Taking care of you, so you can take care of others
Growing up, I remember friends daring each other to lick a 9 volt battery. If it had lost its charge, it was no problem and you only got a little tingling sensation on your tongue. If it was new, it packed a whollop and made you instantly regret that choice. (Children: don’t try this at home!)
Life would be easier if there was a simple test to check for the “charge” left in our batteries. Sometimes the first indicator that our batteries are nearly dead is a trip to the doctor with complaints of not feeling well. In hindsight, you might remember your illness started with a number of sleepless nights, your pants being a little too snug, or a need for one more cup of coffee just to get to the end of the day.
It’s one thing for your battery to need to recharge; it’s another for it to completely run down. Just like with your car, your battery doesn’t die at an opportune time. It happens just before a big presentation is due at work, or when your child is graduating, or when your parent becomes ill. This is becoming an increasing problem for adults in “the sandwich generation,” those who are taking care of both their children and their parents.
We make sure our cars receive the proper maintenance so we are not stuck on the side of the road waiting on a tow truck, but many times we think our health will take care of itself and don't provide the maintenance needed to ensure our motor is happily humming.
Recharging your battery can be done with very simple additions to your daily life. Adding meditation or a deliberate quieting of your mind can be done while standing in line at the grocery store. Rather than becoming impatient, realize that you have been given a few minutes to be quiet. You cannot go anywhere; your groceries are already on the conveyor belt. Avoid the temptation to look at your phone and instead take a few deep breaths to help quiet your mind. Take a minute to listen to your surroundings. You might hear a bird or the wind or children laughing.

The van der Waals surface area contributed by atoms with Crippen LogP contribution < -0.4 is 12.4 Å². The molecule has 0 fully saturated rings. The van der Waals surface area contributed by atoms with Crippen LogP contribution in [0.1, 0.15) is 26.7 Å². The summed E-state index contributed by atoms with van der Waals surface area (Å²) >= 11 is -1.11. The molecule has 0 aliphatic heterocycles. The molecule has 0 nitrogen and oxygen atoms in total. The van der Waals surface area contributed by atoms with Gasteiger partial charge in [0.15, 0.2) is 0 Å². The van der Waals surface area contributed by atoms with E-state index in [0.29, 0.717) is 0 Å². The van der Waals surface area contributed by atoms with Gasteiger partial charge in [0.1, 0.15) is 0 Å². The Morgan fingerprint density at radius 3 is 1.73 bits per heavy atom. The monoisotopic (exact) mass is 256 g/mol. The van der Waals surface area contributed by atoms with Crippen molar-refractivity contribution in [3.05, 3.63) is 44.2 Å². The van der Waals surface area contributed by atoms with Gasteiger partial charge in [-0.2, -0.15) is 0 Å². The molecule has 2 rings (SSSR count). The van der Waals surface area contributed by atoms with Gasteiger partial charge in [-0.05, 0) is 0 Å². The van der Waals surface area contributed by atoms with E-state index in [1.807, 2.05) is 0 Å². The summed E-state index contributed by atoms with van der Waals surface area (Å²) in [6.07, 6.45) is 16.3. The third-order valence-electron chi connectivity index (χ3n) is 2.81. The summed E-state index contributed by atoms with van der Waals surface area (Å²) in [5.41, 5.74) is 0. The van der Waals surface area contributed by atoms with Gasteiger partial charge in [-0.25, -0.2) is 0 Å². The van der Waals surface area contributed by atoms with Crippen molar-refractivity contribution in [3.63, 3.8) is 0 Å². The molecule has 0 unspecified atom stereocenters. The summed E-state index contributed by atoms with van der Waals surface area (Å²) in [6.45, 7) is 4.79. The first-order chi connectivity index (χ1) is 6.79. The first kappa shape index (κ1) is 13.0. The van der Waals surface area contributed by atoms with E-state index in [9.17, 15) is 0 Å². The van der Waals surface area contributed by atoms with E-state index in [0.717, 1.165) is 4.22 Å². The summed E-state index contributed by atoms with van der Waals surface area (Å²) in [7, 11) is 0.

Other ways to regroup:
- Get outside once a day for some vitamin D. Sunshine and fresh air can help you decompress, clear your head and recharge. “Even though the temperatures may be hot, make it a point to get outside,” says Nancy Georgekuttty, MD, family medicine physician on the medical staff at Methodist Mansfield Medical Center. “Just remember to use sunblock and stay hydrated.”
- Make sure you’re getting enough fruits and vegetables in your diet. Methodist Health System Wellness Manager Caroline Susie, RD, says, “eating 5 servings of fruits and veggies each day may reduce your risk for many diseases, including heart disease and high blood pressure. Plus, the natural sugar in fruit can help you feel healthy and energized.”
- Make time to do those annual visits with your physician. If you have experienced more moodswings, a change in appetite, or trouble sleeping, share that with your doctor and then follow through on the suggestions. Need a physician? Go to answers2.org to find a Methodist Family Health Center physician near you.
- Get at least 30 minutes of moderate exercise every day. Susie says, “Exercise can help control your weight, improve your mood and mental health and reduce your risk of cardiovascular disease and diabetes.” Start small – and check with your doctor before starting an exercise plan.
- Get a good night’s sleep. The younger generation is not the only one to keep electronic devices at the end of their arm all day, we all do it. Turn them off, put them in a drawer, take time to think about your day and plan for tomorrow.
Adding just a few simple steps will help that much-needed maintenance to keep our motors humming even better than our cars.
If you are living "the sandwich life,” get advice at Boomer U this Saturday, June 25 from 8:30 a.m.- 12:30 p.m. at Methodist Charlton Medical Center. Sign up here for the free event. Topics include:
- How to find community resources
- Addressing your overall health
- Coping with chronic illness
- Understanding end of life
- The spiritual nature of caring for others